Lenovo’s X1 Yoga for 2021 is now out – the 6th generation in the line of X1 Yogas, bringing in several changes to the line. We’ve come a long way from the first release too, but in essence it’s still an all-rounder laptop that can be flipped and rotated in all different ways, with a stylus and touch screen to provide an adaptable piece of hardware.
|Processor||Up to 11th Generation Intel® Core™ i7-1185G7 Processor with vPro™ (3.00 GHz, up to 4.80 GHz with Turbo Boost, 4 Cores, 8 Threads, 12 MB Cache)|
|Operating System||– Windows 10 Home|
– Windows 10 Pro
– Linux Ubuntu
|Display||– 14″ UHD+ 4K (3840 x 2400) IPS, anti-reflection, anti-smudge, touchscreen with Dolby Vision™, HDR, 500 nits, 90% DCI P3 Color Gamut, TÜV Rheinland-certified for reduced blue light emissions|
– 14″ FHD+ (1920 x 1200) IPS, anti-glare, touchscreen with Privacy Guard, 500 nits 14″ FHD+ (1920 x 1200) IPS, anti-glare, touchscreen, 400 nits, TÜV Rheinland-certified for reduced blue light emissions
– 14″ FHD+ (1920 x 1200) IPS, anti-reflective, anti-smudge, touchscreen, low power, 400 nits Screen to body ratio = 83%; aspect ratio = 16:10
|Memory||Up to 32 GB LPDDR4x 4266MHz|
|Battery||Up to 16.1 hours 57Whr (MM18) Rapid Charge (requires 65W PSU or higher)|
|Storage||Up to 1TB PCIe SSD|
|Graphics||Integrated Intel® Iris® Xe Graphics|
|Security||– Discrete Trusted Platform Module (dTPM) 2.0|
– Optional: Human-presence detection sensor with IR camera
– Smart Power On fingerprint reader integrated with power button (match-on-chip)
– Webcam privacy shutter
– Kensington lock slot
|Audio||Dolby Atmos® Speaker System|
– 4 x 360-degree far-field mics
– Dolby Voice® professional conferencing solution
|Camera||720p HD with webcam privacy shutter Optional: Hybrid infrared (IR) / 720p HD with webcam privacy shutter|
|Dimensions (H x W x D)||14.9mm x 313mm x 223mm x / 0.59″ x 12.32″ x 8.77″|
|Weight||Starting at 3 lbs (1.35 kg)|
|Certifications||Energy Star® 8.0 EPEAT® Gold|
|Connectivity||– Optional: WWAN* Qualcomm Snapdragon X55 5G Modem-RF System |
– Optional: WWAN* Quectel EM120R-GL 4G LTE CAT12
– WLAN: Up to Intel® AX201 WiFi 6 802.11AX (2 x 2) with vPro™
– Bluetooth® 5.1 *
|Ports / Slots||– 2 x USB 4 Type-C with Thunderbolt™ 4 (DisplayPort, Power Delivery and Data Transfer) |
– 2 x USB-A 3.2 Gen 1 (One always on)
– Headphone / mic combo
– HDMI 2.0
– Optional: Nano SIM slot
|Keyboard||Spill-resistant Color-matched keyboard with wider 110mm / 4.33″ TrackPad Backlit with white LED lighting Call-control keys (F9-F11)|
|Supported Docking||USB-C Dock ThinkPad Thunderbolt™ 4|
|What’s in the box||– ThinkPad X1 Yoga Gen 6 |
– 65W AC Adapter (Supports Rapid Charge)
– 57Whr Internal Battery
– ThinkPad Pen Pro
– Quick Start Guide
I’ll cover the components I think are worth discussing:
Intel’s 11th Gen CPU is inside the Yoga X1 Gen 6. Tom’s Hardware do a good comparison of the differences and benchmark comparisons between 10th and 11th gen mobile Intel CPUs, with some rather large graphics and gaming improvements due to the Iris Xe Graphics’ capabilities. As expected, the CPU is a bit faster overall :)
Some big changes here. The first obvious difference is the resolution – 1920 x 1200 instead of the usual 1920 x 1080. This is due to the screen ratio change, 16:10 instead of the 16:9 it used to be. The result is a little bit more space top to bottom, which is actually handy to have. If you have corporate backgrounds deploying out a 1920 x 1080 picture, you might need to adjust it to look good on this screen too.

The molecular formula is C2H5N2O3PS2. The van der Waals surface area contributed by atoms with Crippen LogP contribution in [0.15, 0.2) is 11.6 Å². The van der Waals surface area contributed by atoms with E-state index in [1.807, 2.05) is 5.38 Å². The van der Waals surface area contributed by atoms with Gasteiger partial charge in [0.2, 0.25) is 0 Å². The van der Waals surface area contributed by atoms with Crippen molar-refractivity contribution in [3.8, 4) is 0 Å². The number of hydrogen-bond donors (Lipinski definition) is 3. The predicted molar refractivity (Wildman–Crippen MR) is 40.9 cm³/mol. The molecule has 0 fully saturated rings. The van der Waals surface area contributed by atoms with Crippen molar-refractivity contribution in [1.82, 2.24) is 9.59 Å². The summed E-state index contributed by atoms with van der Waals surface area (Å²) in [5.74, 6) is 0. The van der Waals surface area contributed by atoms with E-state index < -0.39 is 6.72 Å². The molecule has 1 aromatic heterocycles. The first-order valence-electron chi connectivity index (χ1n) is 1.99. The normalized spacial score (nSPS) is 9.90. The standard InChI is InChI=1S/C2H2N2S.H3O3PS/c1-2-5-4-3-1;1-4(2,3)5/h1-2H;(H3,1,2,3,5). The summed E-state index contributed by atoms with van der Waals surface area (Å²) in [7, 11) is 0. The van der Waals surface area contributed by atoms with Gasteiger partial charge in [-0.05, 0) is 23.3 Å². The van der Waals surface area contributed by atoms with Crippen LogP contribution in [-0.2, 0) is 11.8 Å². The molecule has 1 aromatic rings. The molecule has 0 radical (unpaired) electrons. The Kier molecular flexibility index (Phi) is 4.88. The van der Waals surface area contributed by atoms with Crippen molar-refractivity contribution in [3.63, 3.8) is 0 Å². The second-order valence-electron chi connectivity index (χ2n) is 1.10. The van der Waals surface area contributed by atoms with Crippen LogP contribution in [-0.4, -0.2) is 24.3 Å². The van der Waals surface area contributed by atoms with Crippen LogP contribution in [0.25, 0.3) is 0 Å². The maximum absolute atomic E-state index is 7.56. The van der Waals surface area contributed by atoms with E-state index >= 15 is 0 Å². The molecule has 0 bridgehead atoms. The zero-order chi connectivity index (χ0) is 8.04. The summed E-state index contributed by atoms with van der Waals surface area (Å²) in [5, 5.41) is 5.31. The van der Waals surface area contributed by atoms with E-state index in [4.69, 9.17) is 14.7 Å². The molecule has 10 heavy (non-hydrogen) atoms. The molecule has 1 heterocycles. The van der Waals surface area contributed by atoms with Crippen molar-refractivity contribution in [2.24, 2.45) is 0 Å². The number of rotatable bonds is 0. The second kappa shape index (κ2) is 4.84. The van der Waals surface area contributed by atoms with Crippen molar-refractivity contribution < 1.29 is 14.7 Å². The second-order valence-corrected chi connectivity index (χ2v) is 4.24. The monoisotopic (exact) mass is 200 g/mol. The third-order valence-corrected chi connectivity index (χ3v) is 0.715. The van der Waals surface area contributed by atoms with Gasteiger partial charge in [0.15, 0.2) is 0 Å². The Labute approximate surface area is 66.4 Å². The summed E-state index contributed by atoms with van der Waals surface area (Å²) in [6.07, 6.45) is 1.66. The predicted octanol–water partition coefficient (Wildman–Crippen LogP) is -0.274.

The first X1 Yoga to have 32GB of RAM as an option! Nice if you’re planning on some grunt work, like running a few virtual machines.
The ~16 hours claimed battery life is quite high – so this should get you through a full working day without needing to plug in. Previous models were way over the 8 hour mark too, which to me would be the goal of battery life – last a working day so if you’re travelling, you’re not looking for a power point.
Intel’s onboard graphics are still plenty good for general use, even light gaming. Note that Intel claim “Gamers can play fast and hard with new Intel® Iris® Xe graphics featuring up to 1080p 60FPS for more detailed, immersive gaming.”. I’m sure AAA gaming titles will need to be played on low/medium settings, but depending what you play and your expectations, this might be fine (low graphics quality games like Among Us are fine!).
We’re still at 720p for some reason – which is not isolated to Lenovo. I’m hoping next year we see 1080p as the standard resolution of inbuilt cameras, especially on premium laptops.
As usual, Lenovo progresses forward while keeping the fundamental reason Yogas exist – a flexible device that provides an all round experience. Going all the way back to the X1 Yoga Gen 1 I said the same thing. Now we have a few different laptop options in the ThinkPad series such as the X1 Nano and the X1 Fold (which I’d love to get my hands on), while the X1 Carbon is up to the 9th Generation – a very nice, thin laptop, but no touch screen.
Also worth noting is the touchpad is bigger on the X1 Yoga Gen 6, so this could be a deciding factor if comparing it to older models.
I’m sticking with the X1 Yoga still, but we’ll see what new devices Lenovo come out with, and if they’ll tempt me with something different and new!
For some more photos and a comparison to the Lenovo ThinkPad X1 Yoga Gen 5, check out my other post Fifth and Sixth Generations of the Lenovo ThinkPad X1 Yoga.
*Although I am in a program with Lenovo (called Lenovo Insiders), no direct arrangements were made regarding this review or providing of hardware.